Initially it was the thrill of adventure and the extraordinary that led me to apply for the AGSO position, it became more than that. It sounds cliché but, it’s the people you meet along the way and share the experience with that makes the journey what it is.

The work is exciting, dynamic and challenging and I feel very privileged to be a part of Australia’s Antarctic program. Plus it’s a great ‘ice breaker’ at the bar, pardon the pun. (Very daggy pun but it might just work for you Nick! I can remember a handsome young man offering to show me his Antarctic pictures once.)

What is it like being an AGSO here and how does that compare to your normal work in the RAAF?

Parts of my work with the RAAF as an Aircraft Maintenance Engineer are very similar to that of an AGSO, other parts could not be more different. Often in the RAAF we find ourselves working in isolated environments in small teams and in harsh environments, not so different to the life of an AGSO. On the other hand in Antarctica I catch a helicopter to work and ride a snowmobile, quite a different commute.

If not an AGSO what job would you do?

Philanthropist is still a possibility.

Best gig as an AGSO?

Flying around Antarctica is incredibly special, many expeditioners don’t get this opportunity and as an AGSO it is becomes a part everyday life.

Best experience so far in Antarctica Nick?

An evening last summer, watching the sunset over the Vanderford Glacier with a glass of sticky date pudding and some great friends. Shout out to Jane, Blair and Linda!

What do you love about Antarctica?

It is hard to look past the natural beauty of Antarctica, endless views of icebergs, glaciers, penguins and seals. It sometimes feels surreal that we are actually here.

Who inspires you?

My mother. She is a successful business woman and also contributes to the community through humanitarian and public advocate work. (Lovely sentiment Nick. Always be good to your mother.)

What have you learned living in a small community?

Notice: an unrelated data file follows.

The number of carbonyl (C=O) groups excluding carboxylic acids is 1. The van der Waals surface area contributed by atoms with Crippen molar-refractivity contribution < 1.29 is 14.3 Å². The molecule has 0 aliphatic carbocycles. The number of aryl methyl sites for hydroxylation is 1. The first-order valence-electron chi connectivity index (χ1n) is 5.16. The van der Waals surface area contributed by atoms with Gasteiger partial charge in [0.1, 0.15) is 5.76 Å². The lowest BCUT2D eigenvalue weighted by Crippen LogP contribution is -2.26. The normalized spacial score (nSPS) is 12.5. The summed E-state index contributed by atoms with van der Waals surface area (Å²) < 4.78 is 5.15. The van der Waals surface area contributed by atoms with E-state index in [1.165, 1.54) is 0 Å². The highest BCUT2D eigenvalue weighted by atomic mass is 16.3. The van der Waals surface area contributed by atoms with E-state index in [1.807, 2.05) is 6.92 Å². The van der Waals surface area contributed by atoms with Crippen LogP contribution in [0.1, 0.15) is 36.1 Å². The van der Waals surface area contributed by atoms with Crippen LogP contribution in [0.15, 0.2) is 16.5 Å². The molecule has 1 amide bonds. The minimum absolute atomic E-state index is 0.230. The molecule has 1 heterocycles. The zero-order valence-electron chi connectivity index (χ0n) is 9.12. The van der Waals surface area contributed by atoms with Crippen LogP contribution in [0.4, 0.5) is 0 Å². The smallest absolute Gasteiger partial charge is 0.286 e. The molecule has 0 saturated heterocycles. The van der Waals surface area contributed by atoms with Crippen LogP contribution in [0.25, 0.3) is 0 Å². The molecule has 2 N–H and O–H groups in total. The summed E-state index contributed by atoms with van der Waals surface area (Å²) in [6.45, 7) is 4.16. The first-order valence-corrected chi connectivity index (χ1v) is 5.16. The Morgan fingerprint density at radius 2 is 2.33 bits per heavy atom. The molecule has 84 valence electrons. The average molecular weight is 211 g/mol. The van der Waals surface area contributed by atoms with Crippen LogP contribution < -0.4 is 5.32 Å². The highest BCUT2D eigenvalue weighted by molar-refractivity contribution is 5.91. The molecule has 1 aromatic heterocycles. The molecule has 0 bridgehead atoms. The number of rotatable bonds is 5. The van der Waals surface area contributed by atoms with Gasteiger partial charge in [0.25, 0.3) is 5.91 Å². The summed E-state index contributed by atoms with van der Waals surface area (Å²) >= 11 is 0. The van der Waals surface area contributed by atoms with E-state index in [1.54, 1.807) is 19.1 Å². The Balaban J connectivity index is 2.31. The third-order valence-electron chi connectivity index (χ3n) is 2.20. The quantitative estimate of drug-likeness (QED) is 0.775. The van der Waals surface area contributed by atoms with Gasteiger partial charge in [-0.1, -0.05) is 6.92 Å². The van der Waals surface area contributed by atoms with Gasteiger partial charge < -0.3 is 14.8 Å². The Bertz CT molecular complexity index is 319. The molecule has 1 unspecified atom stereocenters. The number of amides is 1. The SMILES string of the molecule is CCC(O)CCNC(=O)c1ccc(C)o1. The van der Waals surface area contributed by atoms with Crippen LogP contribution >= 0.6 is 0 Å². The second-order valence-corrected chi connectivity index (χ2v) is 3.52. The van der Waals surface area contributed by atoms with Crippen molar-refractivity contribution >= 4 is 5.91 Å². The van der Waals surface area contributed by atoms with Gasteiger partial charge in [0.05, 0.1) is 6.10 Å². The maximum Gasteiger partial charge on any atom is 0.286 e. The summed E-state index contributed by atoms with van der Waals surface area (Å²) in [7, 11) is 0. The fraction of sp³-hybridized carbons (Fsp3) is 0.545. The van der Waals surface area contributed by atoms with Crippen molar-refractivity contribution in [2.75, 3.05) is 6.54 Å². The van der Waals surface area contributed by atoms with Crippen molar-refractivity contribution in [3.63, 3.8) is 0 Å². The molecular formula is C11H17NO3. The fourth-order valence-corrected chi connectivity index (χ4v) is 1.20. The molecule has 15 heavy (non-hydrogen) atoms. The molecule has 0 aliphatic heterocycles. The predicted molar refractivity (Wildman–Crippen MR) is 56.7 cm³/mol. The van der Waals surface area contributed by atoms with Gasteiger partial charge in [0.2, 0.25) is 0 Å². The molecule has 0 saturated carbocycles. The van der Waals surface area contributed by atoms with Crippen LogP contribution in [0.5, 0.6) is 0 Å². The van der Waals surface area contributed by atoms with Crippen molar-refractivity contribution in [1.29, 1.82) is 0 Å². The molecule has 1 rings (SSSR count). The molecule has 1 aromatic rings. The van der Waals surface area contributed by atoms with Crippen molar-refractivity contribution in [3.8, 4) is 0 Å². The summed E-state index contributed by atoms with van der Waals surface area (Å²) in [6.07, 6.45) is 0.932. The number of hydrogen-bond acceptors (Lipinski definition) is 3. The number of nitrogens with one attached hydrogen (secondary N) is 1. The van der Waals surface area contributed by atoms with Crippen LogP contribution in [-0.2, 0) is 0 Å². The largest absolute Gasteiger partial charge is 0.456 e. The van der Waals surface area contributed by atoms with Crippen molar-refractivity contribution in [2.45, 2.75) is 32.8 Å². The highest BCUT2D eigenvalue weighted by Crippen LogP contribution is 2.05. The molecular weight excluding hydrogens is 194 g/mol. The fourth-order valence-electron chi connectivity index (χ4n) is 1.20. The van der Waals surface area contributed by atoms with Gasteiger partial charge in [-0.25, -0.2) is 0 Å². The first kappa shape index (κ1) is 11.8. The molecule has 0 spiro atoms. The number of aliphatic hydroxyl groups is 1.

Tolerance is key, confront issues and fill up the milk jug.

If you were a car, what car would you be? Now what sort of aircraft?

Car: RV1 Valiant, naturally. Aircraft: C-130J-30, staying true to my roots. 

What is the ‘must have’ item that you packed for Antarctica?

Hair comb and a smile.

You have been the driving force behind the Davis ‘Beard Season’ campaign. Can you tell me a bit more about it and what motivated you to promote it here in Antarctica?

'Beard Season’ is an initiative to promote awareness of melanoma through facial hair. The moment I heard of Beard Season I thought of Antarctica where growing a beard is somewhat a tradition. Beards not only give great protection from the weather, especially the harsh UV experienced, but they also look good. Really good. 

We have held a photo shoot here at Davis of the bearded locals and I must say we got some fantastic shots. We are hoping to feature on the Beard Season website in the near future.

What is in store when you return to home?

Straight back to the family farm in western Victoria for Easter and the PR campaign begins with an obligatory slideshow presentation on a makeshift screen out camping. Catch up with friends, make up for lost time, missed birthdays and Christmas, from there I will make my way back to Sydney to start work with the Air Force in May.

Great interview Nick and great work on the Beard Season campaign. Have fun back with the RAAF and tinkering with those Hercs. Hmmm…I wonder if I found the right order code I could get one of those for us here at Davis?